When it comes to explaining physical, cultural and religious differences to children, it can be difficult to know where to begin. What Makes Us Unique? provides an accessible introduction to the concept of diversity, teaching children how to respect and celebrate people's differences and that ultimately, we are all much more alike than we are different. Additional questions at the back of the book allow for further discussion.
Separation and divorce are difficult on the entire family. Often young children blame themselves or are unsure of their place in the family if these events occur. Child psychologist Dr. Jillian Roberts designed the Just Enough series to empower parents/caregivers to start conversations with young ones about difficult or challenging subject matter.
Sam, a seven-year-old boy, is devastated when his mother leaves him for two weeks on his grandfather's ranch. Grandpa has a lot of rules, and Sam isn't happy about having to stay with him. But Sam's time on the ranch isn't all bad. He learns to ride a horse and also discovers some surprising things about his father, who died when Sam was a baby. When Sam is forced to overcome his fear of riding in order to help rescue Grandpa, Sam grows to appreciate both his grandpa and life on the ranch.
Resentment and compassion link these two reader's theater-style plays that help teach young people how to deal with real situations. Both deal with traumatic changes within a familya separation between the two most important people in a childs life and the loss of a home and a beloved furry family member.
Learn how to research, understand, and arrange information about your ancestors.
The Batts family has arrived at a hotel in Los Angeles and everything is all set for Aunt Lauras wedding weekend. Stella and Penny are going to be getting a new uncle, and a new cousin! Plus, they get to be flower girls, and wear fancy dresses, and walk down the aisle throwing rose petals. Its going to be perfect--just the way Aunt Laura has imagined it. Just the way Stella has imagined it, too. But sometimes a wedding doesn't happen the way anyone thinks it will--including the bride. Things are starting to go wrong, and Stella is worried that its all her fault!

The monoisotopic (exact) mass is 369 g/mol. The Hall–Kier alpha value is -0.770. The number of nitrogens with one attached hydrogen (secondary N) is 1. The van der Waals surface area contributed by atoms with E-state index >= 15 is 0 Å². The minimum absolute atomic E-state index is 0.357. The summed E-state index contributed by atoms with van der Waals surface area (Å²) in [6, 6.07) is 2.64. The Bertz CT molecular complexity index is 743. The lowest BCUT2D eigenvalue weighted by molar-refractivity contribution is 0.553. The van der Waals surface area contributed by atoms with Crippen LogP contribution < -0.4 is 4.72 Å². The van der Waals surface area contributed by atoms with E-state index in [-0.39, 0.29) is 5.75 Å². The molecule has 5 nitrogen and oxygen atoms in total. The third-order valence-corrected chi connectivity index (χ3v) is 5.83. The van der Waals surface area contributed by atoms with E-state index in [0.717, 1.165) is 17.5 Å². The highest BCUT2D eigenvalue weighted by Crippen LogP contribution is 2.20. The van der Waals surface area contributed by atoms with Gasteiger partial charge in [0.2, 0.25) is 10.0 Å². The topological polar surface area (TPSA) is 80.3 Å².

The fantastic Legend team of Kathy-jo Wargin and Gijsbert van Frankenhuyzen have another beautiful book to add to the Sleeping Bear and Mackinac Island stories. A Grandmother's love for her grandchildren is magically portrayed in "The Legend of the Loon". A perfect addition to your collection, this book remains true to the heartwarming qualities you've come to expect from these legendary storytellers.
La Bonne Vache (The Good Cow) is a little restaurant in the south of France. It takes its name from and is famous for its boeuf la mode, a delicious beef stew. Ten-year-old Pierre longs to follow in the culinary footsteps of his father, Monsieur Valcourt. Monsieur Valcourt is the chef and owner of La Bonne Vache. Pierre spends as much time as possible in the restaurant's kitchen, hoping for a chance to demonstrate his cooking skills. But his parents shoo him away and he is not allowed to cook. One day Pierre meets a visitor who is on his way to eat at the restaurant. This is no ordinary visitor but an important food critic. His experience at La Bonne Vache could bring great honor to the restaurant. At last, Pierre sees his chance to prove himself.
When a soldier has to leave his or her family for extended service, it's an emotional time for all involved. It can be especially confusing and upsetting for children, who long for the comfort and security of a parent's presence. Papa's Backpack honors the bond between a parent/soldier and a child, and acknowledges the difficult and emotional process of separation during deployment. A young bear cub dreams of accompanying Papa when he leaves on a mission, wanting to stay close to provide comfort and moral support, ultimately overcoming adversity together.
From the moment she hatches from her egg, Grady Goose has to do things her way, often ignoring her parents' rule of "stick together." But when she lags behind as the rest of her family leaves for warmer climes, Grady learns the hard way that one is the loneliest number, especially for a young goose. A chance encounter with a helpful farmer soon sets things right, and a happy ending is in store for Grady and her family. Denise Brennan-Nelson, the author of the delightful Someday Is Not a Day of the Week, returns with another gentle lesson for young readers. Artist Michael Glenn Monroe's beautiful nature scenes, coupled with an information section on geese facts, add a wildlife component perfect for classroom use.